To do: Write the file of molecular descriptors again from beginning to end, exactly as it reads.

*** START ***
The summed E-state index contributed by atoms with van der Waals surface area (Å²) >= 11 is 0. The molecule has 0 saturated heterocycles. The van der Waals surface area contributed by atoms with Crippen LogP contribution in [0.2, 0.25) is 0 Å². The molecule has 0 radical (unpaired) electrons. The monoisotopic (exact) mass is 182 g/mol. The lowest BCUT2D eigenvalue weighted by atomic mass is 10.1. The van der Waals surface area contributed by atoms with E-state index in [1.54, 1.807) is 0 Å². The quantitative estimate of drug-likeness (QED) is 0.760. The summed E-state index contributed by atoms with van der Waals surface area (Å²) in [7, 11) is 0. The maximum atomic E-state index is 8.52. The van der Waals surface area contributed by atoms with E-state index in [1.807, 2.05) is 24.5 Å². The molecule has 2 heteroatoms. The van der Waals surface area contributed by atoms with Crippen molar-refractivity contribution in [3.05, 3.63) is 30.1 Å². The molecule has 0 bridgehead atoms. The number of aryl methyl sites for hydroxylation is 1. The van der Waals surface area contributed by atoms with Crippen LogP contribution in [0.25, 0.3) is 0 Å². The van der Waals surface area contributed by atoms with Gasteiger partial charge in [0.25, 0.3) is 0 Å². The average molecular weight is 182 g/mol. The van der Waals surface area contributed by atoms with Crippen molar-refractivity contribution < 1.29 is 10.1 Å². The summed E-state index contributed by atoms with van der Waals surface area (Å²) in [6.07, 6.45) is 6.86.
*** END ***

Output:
The summed E-state index contributed by atoms with van der Waals surface area (Å²) >= 11 is 0. The molecule has 0 saturated heterocycles. The van der Waals surface area contributed by atoms with Crippen LogP contribution in [0.2, 0.25) is 0 Å². The molecule has 0 radical (unpaired) electrons. The monoisotopic (exact) mass is 182 g/mol. The lowest BCUT2D eigenvalue weighted by atomic mass is 10.1. The van der Waals surface area contributed by atoms with E-state index in [1.54, 1.807) is 0 Å². The quantitative estimate of drug-likeness (QED) is 0.760. The summed E-state index contributed by atoms with van der Waals surface area (Å²) in [7, 11) is 0. The maximum atomic E-state index is 8.52. The van der Waals surface area contributed by atoms with E-state index in [1.807, 2.05) is 24.5 Å². The molecule has 2 heteroatoms. The van der Waals surface area contributed by atoms with Crippen molar-refractivity contribution in [3.05, 3.63) is 30.1 Å². The molecule has 0 bridgehead atoms. The number of aryl methyl sites for hydroxylation is 1. The van der Waals surface area contributed by atoms with Crippen LogP contribution in [0.25, 0.3) is 0 Å². The van der Waals surface area contributed by atoms with Gasteiger partial charge in [0.25, 0.3) is 0 Å². The average molecular weight is 182 g/mol. The van der Waals surface area contributed by atoms with Crippen molar-refractivity contribution < 1.29 is 10.1 Å². The summed E-state index contributed by atoms with van der Waals surface area (Å²) in [6.07, 6.45) is 6.86.